Craig City Council agenda
5:30 p.m. Workshop on energy impact grant application
7:30 p.m. Council Meeting
• Roll call
• Pledge of Allegiance, moment of silence
• Approve June 22 meeting minutes
• Approve June bills
• Approve agenda
• Consent agenda:
— Renewal of tavern liquor license for Mathers’ Bar, Inc.
— Re-appointment of Sid Arola to planning and zoning commission.
— Proclamation of disability awareness week.
— Darcy Trask presentation of business survey results and update on Craig/Moffat Economic Development Partnership.
• Other business:
— Ordinance No. 1006 to submit a ballot question to city voters of whether city should collect a 6.9-percent lodging tax in Craig.
— Craig lodging group presentation of petition regarding proposed lodging tax.
— Review bids for Craig/Moffat airport runway project.
— Award of bid for 2010 Steele and 4th street curb and gutter project.
— Award of bid for the 2010 water plant site improvements.
— Resolution No. 9 amending article 14 of the City of Craig personnel policies manual.
• Staff reports:
— Craig police department monthly report for June
• City manager/city attorney reports
— City attorney report regarding political signs.
• Council reports
• Audience comments
Local lodging representatives are scheduled to present a petition today to the Craig City Council opposing a portion of the city’s proposed lodging tax measure.
Craig residents Cindy and Randy Looper, who own the Elk Run Inn, organized the petition and the group opposing the lodging tax.
The petition includes signatures from 15 lodging representatives who would be impacted by the proposed 6.9-percent lodging tax.
City voters could decide on the tax in November’s general election.
The city council, which meets at 7 p.m. today at Craig City Hall, 300 W. Fourth St., is scheduled to introduce the lodging tax ordinance, which was recently finalized by the Craig lodging tax committee.
City council members are required to approve the ordinance and ballot question
language two more times after its introduction for it to be placed on the November ballot.
Cindy Looper said she invited all of the lodging industry representatives who signed the petition to attend the council meeting, but wasn’t sure how many would attend.
The lodging tax committee, comprised of Craig residents, finalized the lodging tax ordinance and ballot question June 30.
The committee is proposing the levy be collected in the city and divided into four categories related to the improvement of tourism in the area. The committee is also proposing two entities manage the lodging tax money.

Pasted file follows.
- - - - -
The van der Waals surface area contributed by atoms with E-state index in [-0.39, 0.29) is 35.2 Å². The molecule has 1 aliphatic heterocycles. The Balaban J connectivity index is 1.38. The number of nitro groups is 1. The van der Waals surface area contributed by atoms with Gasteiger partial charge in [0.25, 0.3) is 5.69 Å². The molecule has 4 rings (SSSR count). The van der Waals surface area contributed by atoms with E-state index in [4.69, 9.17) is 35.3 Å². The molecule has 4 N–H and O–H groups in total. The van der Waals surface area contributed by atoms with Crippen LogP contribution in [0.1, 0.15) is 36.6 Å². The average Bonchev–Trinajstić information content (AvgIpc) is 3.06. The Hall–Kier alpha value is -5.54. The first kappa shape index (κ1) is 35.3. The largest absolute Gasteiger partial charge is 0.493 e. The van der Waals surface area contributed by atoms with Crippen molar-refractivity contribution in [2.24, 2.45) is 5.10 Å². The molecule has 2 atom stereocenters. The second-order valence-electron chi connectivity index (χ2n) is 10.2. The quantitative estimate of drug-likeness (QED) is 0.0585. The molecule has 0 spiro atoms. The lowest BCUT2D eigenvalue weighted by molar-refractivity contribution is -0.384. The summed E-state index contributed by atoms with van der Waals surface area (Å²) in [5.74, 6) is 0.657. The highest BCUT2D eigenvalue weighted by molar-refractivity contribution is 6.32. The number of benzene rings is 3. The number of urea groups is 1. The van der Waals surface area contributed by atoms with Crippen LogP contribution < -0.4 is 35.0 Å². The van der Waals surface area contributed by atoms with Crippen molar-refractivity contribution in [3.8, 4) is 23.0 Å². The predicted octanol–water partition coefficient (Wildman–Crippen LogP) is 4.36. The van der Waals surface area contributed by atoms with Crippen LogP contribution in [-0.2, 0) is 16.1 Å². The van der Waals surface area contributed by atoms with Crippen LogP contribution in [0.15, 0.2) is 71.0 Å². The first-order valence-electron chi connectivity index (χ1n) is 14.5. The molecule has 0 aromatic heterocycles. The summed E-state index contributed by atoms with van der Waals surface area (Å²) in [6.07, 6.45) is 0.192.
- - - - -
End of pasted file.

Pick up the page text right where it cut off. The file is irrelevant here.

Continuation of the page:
Randy Looper said lodging tax representatives who signed the petition agree that 6.9-percent is too much for the tax.
“We are not against this tax,” he said. “Personally, originally, and as a hotel lodging group, we think that tourism needs to be promoted. And yes, we agree there needs to be a hotel tax and maybe it does need to be increased, but not to this extent.”
Cindy said the 6.9-percent tax would make taxes on hotel rooms in Craig higher than most other cities in the area.
“The feelings are that because we are isolated, people will just pay (the taxes) and go on,” Randy said. “Yet talking to guests, which numerous of us have been doing, they’re feeling is, ‘We’ll be going somewhere else.’”
Another reason the Loopers said they are opposing the tax is due to the type of travelers who stay in local lodging establishments.
Randy said about 80 percent of his business comes from business travelers.
He said the hotel might have to lower rates if the measure passes due to the spending constrictions on most business travelers.
“I’m assuming that we are going to end up lowering our prices,” he said “They’re not going to eat it. … What they are going to do is say, ‘We (will) go somewhere else or you lower your price. You eat it.’”
Tammie Thompson-Booker, regional director of sales for Candlewood Inn & Suites, also signed the Looper’s petition, and said she would attend the city council meeting in support of the petition.
She said she would support up to a 5-percent tax, but the 6.9-percent tax would put a strain on business travelers who stay at her hotel.
“For people who travel for a living and are given a per diem, they try to live as far under that so they can put a few extra bucks in their pocket,” she said. “That $2 may not seem like a lot to you or I, but when you travel and for the length of term that you travel, it is a big deal.”
Passing an increase in the lodging tax, Cindy said, would put stress on the lodging industry considering the bad economy and occupancy rate of area hotels.
“One more percent drop in occupancy could put some of these places, maybe not the Holiday Inn or the Best Western, but it could put some of the little guys out of business,” she said. “It’s not a time where we can afford to lose anything.”
Council member Terry Carwile said he thought the lodging industry had several opportunities to weigh in on the matter before the tax percentage was finalized.
“I recall distinctly that the topic was discussed on those first two meetings and we came away with 100 percent support for that amount,” he said.
Carwile said he would consider the group’s input, but he is “not going to recommend to council that we move away from the hard work that the committee did.”